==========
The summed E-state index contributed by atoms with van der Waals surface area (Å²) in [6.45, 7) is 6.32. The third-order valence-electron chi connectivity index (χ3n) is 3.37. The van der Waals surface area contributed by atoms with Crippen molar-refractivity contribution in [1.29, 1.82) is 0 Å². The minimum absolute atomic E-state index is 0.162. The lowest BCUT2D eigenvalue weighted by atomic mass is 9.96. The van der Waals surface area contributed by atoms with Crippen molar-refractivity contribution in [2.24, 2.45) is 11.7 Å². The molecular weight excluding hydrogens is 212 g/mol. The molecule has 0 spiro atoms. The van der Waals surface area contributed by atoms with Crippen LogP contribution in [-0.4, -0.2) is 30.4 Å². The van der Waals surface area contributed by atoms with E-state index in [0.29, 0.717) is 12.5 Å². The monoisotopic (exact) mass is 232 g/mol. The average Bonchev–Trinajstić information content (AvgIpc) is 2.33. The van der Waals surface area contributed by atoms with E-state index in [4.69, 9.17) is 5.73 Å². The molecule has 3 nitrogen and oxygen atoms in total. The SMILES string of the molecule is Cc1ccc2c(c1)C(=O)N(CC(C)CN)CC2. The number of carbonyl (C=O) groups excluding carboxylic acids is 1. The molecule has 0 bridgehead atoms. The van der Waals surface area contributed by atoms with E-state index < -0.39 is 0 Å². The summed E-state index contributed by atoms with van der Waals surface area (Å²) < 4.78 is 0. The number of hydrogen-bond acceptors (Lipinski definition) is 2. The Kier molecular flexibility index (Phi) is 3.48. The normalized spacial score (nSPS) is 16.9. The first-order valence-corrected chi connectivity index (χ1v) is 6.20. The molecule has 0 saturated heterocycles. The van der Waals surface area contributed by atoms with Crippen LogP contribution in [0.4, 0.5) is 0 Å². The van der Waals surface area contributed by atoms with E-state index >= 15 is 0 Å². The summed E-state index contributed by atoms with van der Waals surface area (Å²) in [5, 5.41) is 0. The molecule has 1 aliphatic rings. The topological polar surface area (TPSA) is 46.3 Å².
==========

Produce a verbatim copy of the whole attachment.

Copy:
The summed E-state index contributed by atoms with van der Waals surface area (Å²) in [6.45, 7) is 6.32. The third-order valence-electron chi connectivity index (χ3n) is 3.37. The van der Waals surface area contributed by atoms with Crippen molar-refractivity contribution in [1.29, 1.82) is 0 Å². The minimum absolute atomic E-state index is 0.162. The lowest BCUT2D eigenvalue weighted by atomic mass is 9.96. The van der Waals surface area contributed by atoms with Crippen molar-refractivity contribution in [2.24, 2.45) is 11.7 Å². The molecular weight excluding hydrogens is 212 g/mol. The molecule has 0 spiro atoms. The van der Waals surface area contributed by atoms with Crippen LogP contribution in [-0.4, -0.2) is 30.4 Å². The van der Waals surface area contributed by atoms with E-state index in [0.29, 0.717) is 12.5 Å². The monoisotopic (exact) mass is 232 g/mol. The average Bonchev–Trinajstić information content (AvgIpc) is 2.33. The van der Waals surface area contributed by atoms with E-state index in [4.69, 9.17) is 5.73 Å². The molecule has 3 nitrogen and oxygen atoms in total. The SMILES string of the molecule is Cc1ccc2c(c1)C(=O)N(CC(C)CN)CC2. The number of carbonyl (C=O) groups excluding carboxylic acids is 1. The molecule has 0 bridgehead atoms. The van der Waals surface area contributed by atoms with E-state index < -0.39 is 0 Å². The summed E-state index contributed by atoms with van der Waals surface area (Å²) < 4.78 is 0. The number of hydrogen-bond acceptors (Lipinski definition) is 2. The Kier molecular flexibility index (Phi) is 3.48. The normalized spacial score (nSPS) is 16.9. The first-order valence-corrected chi connectivity index (χ1v) is 6.20. The molecule has 0 saturated heterocycles. The van der Waals surface area contributed by atoms with Crippen LogP contribution in [0.4, 0.5) is 0 Å². The van der Waals surface area contributed by atoms with E-state index >= 15 is 0 Å². The summed E-state index contributed by atoms with van der Waals surface area (Å²) in [5, 5.41) is 0. The molecule has 1 aliphatic rings. The topological polar surface area (TPSA) is 46.3 Å².